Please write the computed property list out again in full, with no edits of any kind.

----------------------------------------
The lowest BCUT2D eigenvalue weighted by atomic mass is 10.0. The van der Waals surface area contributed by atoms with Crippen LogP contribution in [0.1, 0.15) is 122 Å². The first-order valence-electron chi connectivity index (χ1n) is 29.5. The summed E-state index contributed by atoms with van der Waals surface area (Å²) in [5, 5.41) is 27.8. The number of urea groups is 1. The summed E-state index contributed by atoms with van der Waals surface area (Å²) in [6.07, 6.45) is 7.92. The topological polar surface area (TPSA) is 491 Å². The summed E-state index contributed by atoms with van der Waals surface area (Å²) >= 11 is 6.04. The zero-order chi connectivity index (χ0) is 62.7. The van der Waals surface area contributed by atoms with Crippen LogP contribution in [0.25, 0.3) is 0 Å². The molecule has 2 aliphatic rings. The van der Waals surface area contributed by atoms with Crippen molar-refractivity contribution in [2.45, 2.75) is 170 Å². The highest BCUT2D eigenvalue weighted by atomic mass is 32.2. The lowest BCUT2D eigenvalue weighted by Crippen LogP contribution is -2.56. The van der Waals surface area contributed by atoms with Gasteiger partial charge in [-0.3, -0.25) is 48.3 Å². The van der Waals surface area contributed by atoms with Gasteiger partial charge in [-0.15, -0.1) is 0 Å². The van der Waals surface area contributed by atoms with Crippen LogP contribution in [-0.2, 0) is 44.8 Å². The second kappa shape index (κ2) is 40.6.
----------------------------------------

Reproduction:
The lowest BCUT2D eigenvalue weighted by atomic mass is 10.0. The van der Waals surface area contributed by atoms with Crippen LogP contribution in [0.1, 0.15) is 122 Å². The first-order valence-electron chi connectivity index (χ1n) is 29.5. The summed E-state index contributed by atoms with van der Waals surface area (Å²) in [5, 5.41) is 27.8. The number of urea groups is 1. The summed E-state index contributed by atoms with van der Waals surface area (Å²) in [6.07, 6.45) is 7.92. The topological polar surface area (TPSA) is 491 Å². The summed E-state index contributed by atoms with van der Waals surface area (Å²) >= 11 is 6.04. The zero-order chi connectivity index (χ0) is 62.7. The van der Waals surface area contributed by atoms with Crippen LogP contribution in [0.25, 0.3) is 0 Å². The molecule has 2 aliphatic rings. The van der Waals surface area contributed by atoms with Crippen molar-refractivity contribution in [2.45, 2.75) is 170 Å². The highest BCUT2D eigenvalue weighted by atomic mass is 32.2. The lowest BCUT2D eigenvalue weighted by Crippen LogP contribution is -2.56. The van der Waals surface area contributed by atoms with Gasteiger partial charge in [-0.3, -0.25) is 48.3 Å². The van der Waals surface area contributed by atoms with Gasteiger partial charge in [-0.15, -0.1) is 0 Å². The van der Waals surface area contributed by atoms with Crippen LogP contribution in [-0.2, 0) is 44.8 Å². The second kappa shape index (κ2) is 40.6.